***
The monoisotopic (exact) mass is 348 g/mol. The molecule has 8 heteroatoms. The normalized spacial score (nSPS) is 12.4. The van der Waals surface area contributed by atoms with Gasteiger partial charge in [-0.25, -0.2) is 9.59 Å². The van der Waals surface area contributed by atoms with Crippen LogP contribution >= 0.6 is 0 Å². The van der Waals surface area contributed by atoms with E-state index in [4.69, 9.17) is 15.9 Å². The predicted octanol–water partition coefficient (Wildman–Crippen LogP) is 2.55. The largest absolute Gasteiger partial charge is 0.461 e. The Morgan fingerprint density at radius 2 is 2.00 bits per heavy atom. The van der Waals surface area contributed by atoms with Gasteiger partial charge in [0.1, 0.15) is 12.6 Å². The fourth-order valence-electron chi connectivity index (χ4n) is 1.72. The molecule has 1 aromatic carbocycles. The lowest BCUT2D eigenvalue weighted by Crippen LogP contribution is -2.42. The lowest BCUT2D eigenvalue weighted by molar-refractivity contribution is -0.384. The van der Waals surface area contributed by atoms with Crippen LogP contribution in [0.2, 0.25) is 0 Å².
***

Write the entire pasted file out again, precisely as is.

The monoisotopic (exact) mass is 348 g/mol. The molecule has 8 heteroatoms. The normalized spacial score (nSPS) is 12.4. The van der Waals surface area contributed by atoms with Gasteiger partial charge in [-0.25, -0.2) is 9.59 Å². The van der Waals surface area contributed by atoms with Crippen LogP contribution >= 0.6 is 0 Å². The van der Waals surface area contributed by atoms with E-state index in [4.69, 9.17) is 15.9 Å². The predicted octanol–water partition coefficient (Wildman–Crippen LogP) is 2.55. The largest absolute Gasteiger partial charge is 0.461 e. The Morgan fingerprint density at radius 2 is 2.00 bits per heavy atom. The van der Waals surface area contributed by atoms with Gasteiger partial charge in [0.1, 0.15) is 12.6 Å². The fourth-order valence-electron chi connectivity index (χ4n) is 1.72. The molecule has 1 aromatic carbocycles. The lowest BCUT2D eigenvalue weighted by Crippen LogP contribution is -2.42. The lowest BCUT2D eigenvalue weighted by molar-refractivity contribution is -0.384. The van der Waals surface area contributed by atoms with Crippen LogP contribution in [0.2, 0.25) is 0 Å².